Keith, please stay on point.
    The OP is talking about portraiture, and so am I.

  7. #47
    keithwms's Avatar
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    Well I don't buy your generalization for portraiture either. What if your subject has big gold teeth?



    "Only dead fish follow the stream"

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  8. #48
    Poisson Du Jour's Avatar
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    Quote Originally Posted by Heidia View Post
    Okay, I understand why you would use the spot meter and zone system for bw. Especially with landscapes and architecture, for example. I understand that. But, if I am taking a very close up portrait, do I really need to use spot/zone for the skin tone? Why wouldn't an incident meter work the same in this instance? I mean, you are so close, you are certain to be in the same light, unlike far away landscapes. Thoughts?

    An incident reading measures light falling on the overall scene from one or more light sources. The problem is that it omits the actual reflected light and does not provide the opportunity to evaluate selective areas of the subject. If the subject is in bright light and shadow, incident will not provide any clue as to tonal range or luminance. Even if you average both extremes, what will the result be do you think? So a more critical method is multi-spot and averaging of the subject which analyses the subject's range of luminances (shadow/highlight) — and this is important if shooting transparency; this is where metering skill is critical in balancing competing illumination by selective analyses. Subject and lighting will also suggest what method you employ.

    In studio portraiture, the lighting is often (but not exclusively) very carefully controlled with neither very bright nor very dark areas. Portraits in such conditions can be handled by two ways: incident, by balancing dominant light, and shadow, then averaging; or spot: midtone first (and lock-in), highlight, shadow, average. Either method will require compensation if the subject is very dark or very light (again, you can introduce low- or high-key lighting — the possibilities are endless).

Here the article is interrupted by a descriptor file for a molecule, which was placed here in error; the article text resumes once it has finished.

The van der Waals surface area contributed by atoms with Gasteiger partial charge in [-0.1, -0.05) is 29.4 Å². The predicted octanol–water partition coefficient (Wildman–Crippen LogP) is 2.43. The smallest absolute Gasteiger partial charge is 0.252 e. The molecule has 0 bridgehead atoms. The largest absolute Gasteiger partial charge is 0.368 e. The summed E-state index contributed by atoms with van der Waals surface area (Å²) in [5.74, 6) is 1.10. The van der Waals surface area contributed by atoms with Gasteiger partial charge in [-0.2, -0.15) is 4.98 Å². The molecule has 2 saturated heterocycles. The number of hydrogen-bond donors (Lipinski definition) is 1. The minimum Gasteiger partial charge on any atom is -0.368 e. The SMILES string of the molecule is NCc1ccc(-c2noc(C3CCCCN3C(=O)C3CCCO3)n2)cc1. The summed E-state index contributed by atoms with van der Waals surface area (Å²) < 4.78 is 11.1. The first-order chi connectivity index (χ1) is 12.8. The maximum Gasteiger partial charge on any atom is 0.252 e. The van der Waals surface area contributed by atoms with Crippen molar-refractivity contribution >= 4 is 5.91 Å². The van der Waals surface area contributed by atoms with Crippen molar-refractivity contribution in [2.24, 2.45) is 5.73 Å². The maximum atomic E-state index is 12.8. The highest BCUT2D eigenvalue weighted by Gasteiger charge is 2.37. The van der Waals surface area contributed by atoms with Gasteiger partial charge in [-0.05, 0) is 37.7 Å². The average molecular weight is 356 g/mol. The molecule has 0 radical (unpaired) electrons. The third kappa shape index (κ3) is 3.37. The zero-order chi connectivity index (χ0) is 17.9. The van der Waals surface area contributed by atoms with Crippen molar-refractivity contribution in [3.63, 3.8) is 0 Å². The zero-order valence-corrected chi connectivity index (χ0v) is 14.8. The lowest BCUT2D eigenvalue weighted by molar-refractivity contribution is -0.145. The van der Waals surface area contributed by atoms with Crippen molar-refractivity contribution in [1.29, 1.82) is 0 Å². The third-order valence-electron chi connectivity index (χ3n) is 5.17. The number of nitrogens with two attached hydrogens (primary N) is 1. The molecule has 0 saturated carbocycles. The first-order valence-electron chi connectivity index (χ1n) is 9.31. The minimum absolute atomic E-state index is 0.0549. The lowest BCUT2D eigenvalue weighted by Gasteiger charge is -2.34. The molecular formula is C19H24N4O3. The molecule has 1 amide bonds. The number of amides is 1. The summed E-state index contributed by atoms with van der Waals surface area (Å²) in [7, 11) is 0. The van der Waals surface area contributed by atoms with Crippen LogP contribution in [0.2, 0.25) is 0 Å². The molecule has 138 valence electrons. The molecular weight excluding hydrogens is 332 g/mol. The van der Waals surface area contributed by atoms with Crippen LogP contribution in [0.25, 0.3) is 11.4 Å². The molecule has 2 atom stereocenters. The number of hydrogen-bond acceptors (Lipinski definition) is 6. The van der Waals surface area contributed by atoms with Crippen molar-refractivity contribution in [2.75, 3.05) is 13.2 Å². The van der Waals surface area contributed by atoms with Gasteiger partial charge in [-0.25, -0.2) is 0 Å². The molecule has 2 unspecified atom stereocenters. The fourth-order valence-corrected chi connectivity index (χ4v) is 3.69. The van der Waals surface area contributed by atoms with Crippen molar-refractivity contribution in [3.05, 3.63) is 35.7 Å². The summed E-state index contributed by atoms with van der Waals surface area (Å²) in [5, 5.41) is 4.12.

Advanced metering application does require a lot of practice and practical exposues, but once mastered will become second nature. In a professional studio practice it's essential that you work fast and fluently, visualising the result. Of course many people will have their own tried and tested methodologies to pass on and many again take old methods and rrefine them to their own specifics. I suggest you go through all the methods that you can garner with whatever apparatus you are using (LF would require additional work with bellows) and critically assess the results. Experience is a great teacher.


    Keith: That is quite a striking — if slightly menacing image — reminiscent of the feared James Bond arch-villains!! It's also a very good example of a subject I would spot meter.